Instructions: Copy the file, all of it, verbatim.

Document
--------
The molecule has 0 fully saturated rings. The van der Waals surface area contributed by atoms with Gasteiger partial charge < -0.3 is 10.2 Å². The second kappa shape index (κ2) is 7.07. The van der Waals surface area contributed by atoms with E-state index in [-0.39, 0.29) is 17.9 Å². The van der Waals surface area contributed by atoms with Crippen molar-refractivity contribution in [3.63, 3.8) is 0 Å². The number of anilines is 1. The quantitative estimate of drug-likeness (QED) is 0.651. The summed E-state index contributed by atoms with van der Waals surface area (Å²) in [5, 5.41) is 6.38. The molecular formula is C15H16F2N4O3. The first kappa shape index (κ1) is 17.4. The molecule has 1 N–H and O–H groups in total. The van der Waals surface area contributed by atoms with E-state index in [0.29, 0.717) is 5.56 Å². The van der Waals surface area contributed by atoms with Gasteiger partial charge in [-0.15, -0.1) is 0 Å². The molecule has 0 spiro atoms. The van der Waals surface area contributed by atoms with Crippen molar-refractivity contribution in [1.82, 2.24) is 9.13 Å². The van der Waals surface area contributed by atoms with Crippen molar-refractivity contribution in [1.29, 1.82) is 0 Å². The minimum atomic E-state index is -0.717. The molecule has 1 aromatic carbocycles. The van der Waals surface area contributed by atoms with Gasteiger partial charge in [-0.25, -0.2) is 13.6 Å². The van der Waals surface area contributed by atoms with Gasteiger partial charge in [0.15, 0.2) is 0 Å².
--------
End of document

The molecule has 0 fully saturated rings. The van der Waals surface area contributed by atoms with Gasteiger partial charge < -0.3 is 10.2 Å². The second kappa shape index (κ2) is 7.07. The van der Waals surface area contributed by atoms with E-state index in [-0.39, 0.29) is 17.9 Å². The van der Waals surface area contributed by atoms with Crippen molar-refractivity contribution in [3.63, 3.8) is 0 Å². The number of anilines is 1. The quantitative estimate of drug-likeness (QED) is 0.651. The summed E-state index contributed by atoms with van der Waals surface area (Å²) in [5, 5.41) is 6.38. The molecular formula is C15H16F2N4O3. The first kappa shape index (κ1) is 17.4. The molecule has 1 N–H and O–H groups in total. The van der Waals surface area contributed by atoms with E-state index in [0.29, 0.717) is 5.56 Å². The van der Waals surface area contributed by atoms with Gasteiger partial charge in [-0.15, -0.1) is 0 Å². The molecule has 0 spiro atoms. The van der Waals surface area contributed by atoms with Crippen molar-refractivity contribution in [1.82, 2.24) is 9.13 Å². The van der Waals surface area contributed by atoms with Crippen molar-refractivity contribution in [1.29, 1.82) is 0 Å². The minimum atomic E-state index is -0.717. The molecule has 1 aromatic carbocycles. The van der Waals surface area contributed by atoms with Gasteiger partial charge in [-0.25, -0.2) is 13.6 Å². The van der Waals surface area contributed by atoms with Gasteiger partial charge in [0.15, 0.2) is 0 Å².